Stanford Study Claims That IPOs Stifle Startups’ Innovation Chops

If your young, hip ‘n’ happening tech firm is Superman, then going public is its Kryptonite.

Stanford Study Claims That IPOs Stifle Startups’ Innovation Chops

A study by a Stanford academic has concluded that a firm’s IPO can put the lid on creativity and innovation. Shai Bernstein of the university’s Graduate School of Business studied thousands of startups between 1985 and 2003 to write a paper (PDF file) on the subject, and these are some of his findings:

  • Going public causes an exodus of ideas as well as key creative staff.
  • Acquired patents after an IPO are almost always of a higher quality than those produced in-house.
  • A firm with the same CEO and chairman of the board–think Apple during those amazing Steve Jobs years, Mark Zuckerberg’s dual role at Facebook–was more innovative than one with two separate people at the helm.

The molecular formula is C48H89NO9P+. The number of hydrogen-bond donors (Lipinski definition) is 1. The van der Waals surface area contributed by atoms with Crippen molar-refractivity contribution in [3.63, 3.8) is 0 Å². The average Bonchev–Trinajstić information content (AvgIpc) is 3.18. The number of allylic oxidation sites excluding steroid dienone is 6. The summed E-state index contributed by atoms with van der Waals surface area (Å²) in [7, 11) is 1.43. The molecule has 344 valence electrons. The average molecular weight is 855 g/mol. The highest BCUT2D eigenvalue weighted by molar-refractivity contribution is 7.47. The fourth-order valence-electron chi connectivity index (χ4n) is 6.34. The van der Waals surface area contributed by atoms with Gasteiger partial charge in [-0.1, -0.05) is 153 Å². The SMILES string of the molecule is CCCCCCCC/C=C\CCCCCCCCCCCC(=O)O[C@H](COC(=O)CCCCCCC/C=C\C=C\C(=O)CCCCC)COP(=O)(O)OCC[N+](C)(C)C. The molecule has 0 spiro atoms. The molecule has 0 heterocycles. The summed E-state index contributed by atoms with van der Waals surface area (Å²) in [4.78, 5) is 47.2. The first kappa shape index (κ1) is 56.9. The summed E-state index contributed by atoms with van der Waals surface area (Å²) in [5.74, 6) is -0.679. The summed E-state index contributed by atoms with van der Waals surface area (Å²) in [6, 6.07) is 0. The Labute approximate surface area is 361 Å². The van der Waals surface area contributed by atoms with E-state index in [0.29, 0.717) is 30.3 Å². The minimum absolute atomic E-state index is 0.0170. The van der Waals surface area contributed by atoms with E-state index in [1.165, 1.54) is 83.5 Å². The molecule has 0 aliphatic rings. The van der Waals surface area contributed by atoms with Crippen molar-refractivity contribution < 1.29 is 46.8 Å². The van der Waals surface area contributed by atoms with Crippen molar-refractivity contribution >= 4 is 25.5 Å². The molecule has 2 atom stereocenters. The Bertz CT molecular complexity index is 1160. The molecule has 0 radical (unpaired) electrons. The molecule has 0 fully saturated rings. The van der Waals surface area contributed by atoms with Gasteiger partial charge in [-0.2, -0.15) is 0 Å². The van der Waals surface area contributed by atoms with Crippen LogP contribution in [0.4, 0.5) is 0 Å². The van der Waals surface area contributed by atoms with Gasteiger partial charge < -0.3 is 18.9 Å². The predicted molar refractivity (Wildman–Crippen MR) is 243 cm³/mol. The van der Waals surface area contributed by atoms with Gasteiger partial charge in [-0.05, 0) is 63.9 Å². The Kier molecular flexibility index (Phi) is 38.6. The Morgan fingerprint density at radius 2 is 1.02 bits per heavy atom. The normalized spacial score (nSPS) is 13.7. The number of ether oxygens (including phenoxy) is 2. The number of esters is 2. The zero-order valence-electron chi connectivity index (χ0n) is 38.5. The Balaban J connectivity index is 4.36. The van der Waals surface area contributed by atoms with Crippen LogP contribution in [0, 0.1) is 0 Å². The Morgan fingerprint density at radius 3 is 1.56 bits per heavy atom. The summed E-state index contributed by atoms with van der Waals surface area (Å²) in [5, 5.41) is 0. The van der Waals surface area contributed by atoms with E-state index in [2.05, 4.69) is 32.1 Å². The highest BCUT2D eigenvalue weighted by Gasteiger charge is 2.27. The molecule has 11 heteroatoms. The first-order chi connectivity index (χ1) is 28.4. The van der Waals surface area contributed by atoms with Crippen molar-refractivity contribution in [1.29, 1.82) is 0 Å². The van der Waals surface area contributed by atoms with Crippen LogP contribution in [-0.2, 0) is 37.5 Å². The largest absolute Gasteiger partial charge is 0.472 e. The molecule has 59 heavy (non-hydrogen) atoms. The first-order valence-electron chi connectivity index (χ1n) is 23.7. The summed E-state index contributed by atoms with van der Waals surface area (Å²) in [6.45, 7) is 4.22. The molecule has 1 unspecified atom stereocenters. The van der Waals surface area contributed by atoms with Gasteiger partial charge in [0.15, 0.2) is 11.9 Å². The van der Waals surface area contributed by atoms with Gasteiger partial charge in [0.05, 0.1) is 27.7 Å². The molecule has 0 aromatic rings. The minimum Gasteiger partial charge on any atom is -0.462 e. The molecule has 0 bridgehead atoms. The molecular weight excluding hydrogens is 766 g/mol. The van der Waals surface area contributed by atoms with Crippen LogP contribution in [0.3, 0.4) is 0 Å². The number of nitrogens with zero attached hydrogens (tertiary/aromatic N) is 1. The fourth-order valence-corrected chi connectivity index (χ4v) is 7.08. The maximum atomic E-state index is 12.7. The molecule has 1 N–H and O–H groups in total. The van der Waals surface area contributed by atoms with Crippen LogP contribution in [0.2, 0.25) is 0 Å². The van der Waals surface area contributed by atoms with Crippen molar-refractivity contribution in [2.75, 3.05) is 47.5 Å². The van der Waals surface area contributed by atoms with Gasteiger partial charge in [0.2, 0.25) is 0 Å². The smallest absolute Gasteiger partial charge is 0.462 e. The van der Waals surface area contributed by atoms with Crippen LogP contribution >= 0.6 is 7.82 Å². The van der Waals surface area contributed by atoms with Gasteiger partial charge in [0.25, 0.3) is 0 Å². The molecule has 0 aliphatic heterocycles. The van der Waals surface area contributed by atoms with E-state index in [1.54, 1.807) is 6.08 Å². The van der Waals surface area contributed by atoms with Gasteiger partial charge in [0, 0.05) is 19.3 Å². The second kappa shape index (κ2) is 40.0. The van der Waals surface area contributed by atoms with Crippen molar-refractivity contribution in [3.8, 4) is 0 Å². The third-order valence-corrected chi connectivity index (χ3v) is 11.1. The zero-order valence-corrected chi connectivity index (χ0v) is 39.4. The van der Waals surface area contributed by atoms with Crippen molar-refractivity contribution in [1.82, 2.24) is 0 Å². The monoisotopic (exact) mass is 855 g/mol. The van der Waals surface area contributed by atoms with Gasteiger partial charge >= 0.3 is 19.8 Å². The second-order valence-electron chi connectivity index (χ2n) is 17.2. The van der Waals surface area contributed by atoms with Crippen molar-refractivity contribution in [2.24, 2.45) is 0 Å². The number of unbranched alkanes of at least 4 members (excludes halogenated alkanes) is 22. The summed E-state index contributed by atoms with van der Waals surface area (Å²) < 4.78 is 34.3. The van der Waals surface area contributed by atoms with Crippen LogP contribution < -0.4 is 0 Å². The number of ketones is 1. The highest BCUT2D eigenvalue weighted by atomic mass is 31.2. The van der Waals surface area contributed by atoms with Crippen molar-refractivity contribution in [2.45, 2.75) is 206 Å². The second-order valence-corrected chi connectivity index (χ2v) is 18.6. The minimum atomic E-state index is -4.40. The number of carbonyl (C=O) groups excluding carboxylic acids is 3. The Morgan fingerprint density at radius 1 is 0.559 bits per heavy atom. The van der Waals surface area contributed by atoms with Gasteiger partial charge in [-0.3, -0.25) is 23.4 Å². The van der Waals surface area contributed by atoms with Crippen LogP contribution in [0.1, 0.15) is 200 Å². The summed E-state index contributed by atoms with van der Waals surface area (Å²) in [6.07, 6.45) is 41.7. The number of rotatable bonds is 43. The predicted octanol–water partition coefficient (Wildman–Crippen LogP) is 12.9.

There is, of course, a middle path–going “prublic,” the phablet, if you like, of a firm’s status. But what do you think? Does going public signify the beginning of the end, or does it herald the start of something bigger and greater for a firm?

[Image by Flickr user heycreation]

About the author

My writing career has taken me all round the houses over the past decade and a half--from grumpy teens and hungover rock bands in the U.K., where I was born, via celebrity interviews, health, tech and fashion in Madrid and Paris, before returning to London, where I now live. For the past five years I've been writing about technology and innovation for U.S.



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